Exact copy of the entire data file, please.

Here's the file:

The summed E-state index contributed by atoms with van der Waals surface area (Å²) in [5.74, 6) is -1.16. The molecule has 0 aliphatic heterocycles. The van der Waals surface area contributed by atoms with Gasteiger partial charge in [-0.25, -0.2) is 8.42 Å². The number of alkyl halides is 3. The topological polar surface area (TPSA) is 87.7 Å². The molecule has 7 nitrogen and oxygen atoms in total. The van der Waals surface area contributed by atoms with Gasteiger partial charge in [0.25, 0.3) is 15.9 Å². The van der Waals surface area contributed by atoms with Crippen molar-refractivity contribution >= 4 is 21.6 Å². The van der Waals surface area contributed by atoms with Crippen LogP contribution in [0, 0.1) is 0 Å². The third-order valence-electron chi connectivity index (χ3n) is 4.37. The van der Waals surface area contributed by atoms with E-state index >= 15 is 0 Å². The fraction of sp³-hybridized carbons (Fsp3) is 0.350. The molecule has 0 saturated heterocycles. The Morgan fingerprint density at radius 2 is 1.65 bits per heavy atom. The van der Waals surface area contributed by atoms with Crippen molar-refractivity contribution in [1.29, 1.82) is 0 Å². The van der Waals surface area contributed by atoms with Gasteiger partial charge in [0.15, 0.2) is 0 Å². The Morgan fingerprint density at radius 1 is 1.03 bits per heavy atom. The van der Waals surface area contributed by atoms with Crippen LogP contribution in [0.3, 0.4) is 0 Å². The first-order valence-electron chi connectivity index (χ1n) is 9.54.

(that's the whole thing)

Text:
The summed E-state index contributed by atoms with van der Waals surface area (Å²) in [5.74, 6) is -1.16. The molecule has 0 aliphatic heterocycles. The van der Waals surface area contributed by atoms with Gasteiger partial charge in [-0.25, -0.2) is 8.42 Å². The number of alkyl halides is 3. The topological polar surface area (TPSA) is 87.7 Å². The molecule has 7 nitrogen and oxygen atoms in total. The van der Waals surface area contributed by atoms with Gasteiger partial charge in [0.25, 0.3) is 15.9 Å². The van der Waals surface area contributed by atoms with Crippen molar-refractivity contribution >= 4 is 21.6 Å². The van der Waals surface area contributed by atoms with Crippen LogP contribution in [0, 0.1) is 0 Å². The third-order valence-electron chi connectivity index (χ3n) is 4.37. The van der Waals surface area contributed by atoms with E-state index >= 15 is 0 Å². The fraction of sp³-hybridized carbons (Fsp3) is 0.350. The molecule has 0 saturated heterocycles. The Morgan fingerprint density at radius 2 is 1.65 bits per heavy atom. The van der Waals surface area contributed by atoms with Crippen molar-refractivity contribution in [1.29, 1.82) is 0 Å². The van der Waals surface area contributed by atoms with Gasteiger partial charge in [0.15, 0.2) is 0 Å². The Morgan fingerprint density at radius 1 is 1.03 bits per heavy atom. The van der Waals surface area contributed by atoms with Crippen LogP contribution in [0.3, 0.4) is 0 Å². The first-order valence-electron chi connectivity index (χ1n) is 9.54.